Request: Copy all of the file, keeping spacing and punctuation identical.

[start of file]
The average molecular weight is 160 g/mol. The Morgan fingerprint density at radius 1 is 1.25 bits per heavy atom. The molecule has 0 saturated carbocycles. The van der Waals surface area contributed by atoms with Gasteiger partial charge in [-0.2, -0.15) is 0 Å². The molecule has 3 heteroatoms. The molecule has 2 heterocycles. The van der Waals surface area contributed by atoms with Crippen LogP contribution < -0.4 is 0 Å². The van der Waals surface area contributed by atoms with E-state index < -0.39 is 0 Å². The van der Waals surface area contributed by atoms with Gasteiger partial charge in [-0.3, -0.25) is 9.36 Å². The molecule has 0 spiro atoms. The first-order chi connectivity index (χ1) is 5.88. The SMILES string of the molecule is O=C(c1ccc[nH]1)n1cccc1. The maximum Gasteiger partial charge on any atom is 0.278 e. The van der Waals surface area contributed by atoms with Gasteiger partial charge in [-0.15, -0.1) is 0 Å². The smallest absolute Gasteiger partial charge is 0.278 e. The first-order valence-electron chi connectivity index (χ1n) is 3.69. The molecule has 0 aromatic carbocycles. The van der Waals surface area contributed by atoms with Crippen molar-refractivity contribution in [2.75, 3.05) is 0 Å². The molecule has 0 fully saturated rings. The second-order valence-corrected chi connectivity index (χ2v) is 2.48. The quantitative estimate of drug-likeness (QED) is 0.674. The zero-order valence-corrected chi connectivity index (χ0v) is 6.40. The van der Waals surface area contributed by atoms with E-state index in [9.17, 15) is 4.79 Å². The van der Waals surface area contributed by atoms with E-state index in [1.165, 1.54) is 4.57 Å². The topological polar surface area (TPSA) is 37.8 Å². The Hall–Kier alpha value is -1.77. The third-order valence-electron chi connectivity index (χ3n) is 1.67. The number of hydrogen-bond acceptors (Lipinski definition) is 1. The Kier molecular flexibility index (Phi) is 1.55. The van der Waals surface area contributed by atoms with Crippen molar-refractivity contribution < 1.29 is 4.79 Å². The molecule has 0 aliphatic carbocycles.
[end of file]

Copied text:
The average molecular weight is 160 g/mol. The Morgan fingerprint density at radius 1 is 1.25 bits per heavy atom. The molecule has 0 saturated carbocycles. The van der Waals surface area contributed by atoms with Gasteiger partial charge in [-0.2, -0.15) is 0 Å². The molecule has 3 heteroatoms. The molecule has 2 heterocycles. The van der Waals surface area contributed by atoms with Crippen LogP contribution < -0.4 is 0 Å². The van der Waals surface area contributed by atoms with E-state index < -0.39 is 0 Å². The van der Waals surface area contributed by atoms with Gasteiger partial charge in [-0.3, -0.25) is 9.36 Å². The molecule has 0 spiro atoms. The first-order chi connectivity index (χ1) is 5.88. The SMILES string of the molecule is O=C(c1ccc[nH]1)n1cccc1. The maximum Gasteiger partial charge on any atom is 0.278 e. The van der Waals surface area contributed by atoms with Gasteiger partial charge in [-0.15, -0.1) is 0 Å². The smallest absolute Gasteiger partial charge is 0.278 e. The first-order valence-electron chi connectivity index (χ1n) is 3.69. The molecule has 0 aromatic carbocycles. The van der Waals surface area contributed by atoms with Crippen molar-refractivity contribution in [2.75, 3.05) is 0 Å². The molecule has 0 fully saturated rings. The second-order valence-corrected chi connectivity index (χ2v) is 2.48. The quantitative estimate of drug-likeness (QED) is 0.674. The zero-order valence-corrected chi connectivity index (χ0v) is 6.40. The van der Waals surface area contributed by atoms with E-state index in [9.17, 15) is 4.79 Å². The van der Waals surface area contributed by atoms with E-state index in [1.165, 1.54) is 4.57 Å². The topological polar surface area (TPSA) is 37.8 Å². The Hall–Kier alpha value is -1.77. The third-order valence-electron chi connectivity index (χ3n) is 1.67. The number of hydrogen-bond acceptors (Lipinski definition) is 1. The Kier molecular flexibility index (Phi) is 1.55. The van der Waals surface area contributed by atoms with Crippen molar-refractivity contribution < 1.29 is 4.79 Å². The molecule has 0 aliphatic carbocycles.